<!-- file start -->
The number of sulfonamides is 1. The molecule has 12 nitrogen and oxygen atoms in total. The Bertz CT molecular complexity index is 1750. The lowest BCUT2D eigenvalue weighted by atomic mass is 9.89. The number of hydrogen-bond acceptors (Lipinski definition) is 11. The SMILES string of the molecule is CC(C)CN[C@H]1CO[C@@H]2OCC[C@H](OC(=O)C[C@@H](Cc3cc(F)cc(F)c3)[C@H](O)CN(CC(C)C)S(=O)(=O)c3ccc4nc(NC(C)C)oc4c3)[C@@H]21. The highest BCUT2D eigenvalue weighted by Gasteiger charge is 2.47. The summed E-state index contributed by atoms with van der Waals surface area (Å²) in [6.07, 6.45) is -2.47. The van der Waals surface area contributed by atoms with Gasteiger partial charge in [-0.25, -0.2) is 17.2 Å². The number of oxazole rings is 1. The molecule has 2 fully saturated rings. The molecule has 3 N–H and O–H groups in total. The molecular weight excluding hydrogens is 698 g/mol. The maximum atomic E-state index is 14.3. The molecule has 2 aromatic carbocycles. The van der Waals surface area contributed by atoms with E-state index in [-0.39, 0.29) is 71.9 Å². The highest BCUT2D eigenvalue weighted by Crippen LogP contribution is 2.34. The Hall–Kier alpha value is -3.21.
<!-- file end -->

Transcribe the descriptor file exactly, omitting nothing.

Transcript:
The number of sulfonamides is 1. The molecule has 12 nitrogen and oxygen atoms in total. The Bertz CT molecular complexity index is 1750. The lowest BCUT2D eigenvalue weighted by atomic mass is 9.89. The number of hydrogen-bond acceptors (Lipinski definition) is 11. The SMILES string of the molecule is CC(C)CN[C@H]1CO[C@@H]2OCC[C@H](OC(=O)C[C@@H](Cc3cc(F)cc(F)c3)[C@H](O)CN(CC(C)C)S(=O)(=O)c3ccc4nc(NC(C)C)oc4c3)[C@@H]21. The highest BCUT2D eigenvalue weighted by Gasteiger charge is 2.47. The summed E-state index contributed by atoms with van der Waals surface area (Å²) in [6.07, 6.45) is -2.47. The van der Waals surface area contributed by atoms with Gasteiger partial charge in [-0.25, -0.2) is 17.2 Å². The number of oxazole rings is 1. The molecule has 2 fully saturated rings. The molecule has 3 N–H and O–H groups in total. The molecular weight excluding hydrogens is 698 g/mol. The maximum atomic E-state index is 14.3. The molecule has 2 aromatic carbocycles. The van der Waals surface area contributed by atoms with E-state index in [-0.39, 0.29) is 71.9 Å². The highest BCUT2D eigenvalue weighted by Crippen LogP contribution is 2.34. The Hall–Kier alpha value is -3.21.